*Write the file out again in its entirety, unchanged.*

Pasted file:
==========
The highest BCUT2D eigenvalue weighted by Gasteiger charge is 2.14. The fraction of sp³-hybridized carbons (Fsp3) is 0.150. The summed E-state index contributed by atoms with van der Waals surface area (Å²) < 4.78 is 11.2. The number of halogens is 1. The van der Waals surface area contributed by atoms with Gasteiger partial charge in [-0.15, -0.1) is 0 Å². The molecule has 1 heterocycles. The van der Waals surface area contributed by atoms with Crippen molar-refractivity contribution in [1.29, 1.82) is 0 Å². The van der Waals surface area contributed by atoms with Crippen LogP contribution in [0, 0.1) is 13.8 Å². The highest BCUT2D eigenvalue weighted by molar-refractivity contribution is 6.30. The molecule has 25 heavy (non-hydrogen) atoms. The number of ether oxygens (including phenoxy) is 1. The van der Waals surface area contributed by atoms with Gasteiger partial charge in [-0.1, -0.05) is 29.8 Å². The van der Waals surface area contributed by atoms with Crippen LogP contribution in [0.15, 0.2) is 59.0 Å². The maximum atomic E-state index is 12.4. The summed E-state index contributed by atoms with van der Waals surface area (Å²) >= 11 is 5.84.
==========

The highest BCUT2D eigenvalue weighted by Gasteiger charge is 2.14. The fraction of sp³-hybridized carbons (Fsp3) is 0.150. The summed E-state index contributed by atoms with van der Waals surface area (Å²) < 4.78 is 11.2. The number of halogens is 1. The van der Waals surface area contributed by atoms with Gasteiger partial charge in [-0.15, -0.1) is 0 Å². The molecule has 1 heterocycles. The van der Waals surface area contributed by atoms with Crippen molar-refractivity contribution in [1.29, 1.82) is 0 Å². The van der Waals surface area contributed by atoms with Crippen LogP contribution in [0, 0.1) is 13.8 Å². The highest BCUT2D eigenvalue weighted by molar-refractivity contribution is 6.30. The molecule has 25 heavy (non-hydrogen) atoms. The number of ether oxygens (including phenoxy) is 1. The van der Waals surface area contributed by atoms with Gasteiger partial charge in [-0.1, -0.05) is 29.8 Å². The van der Waals surface area contributed by atoms with Crippen LogP contribution in [0.15, 0.2) is 59.0 Å². The maximum atomic E-state index is 12.4. The summed E-state index contributed by atoms with van der Waals surface area (Å²) >= 11 is 5.84.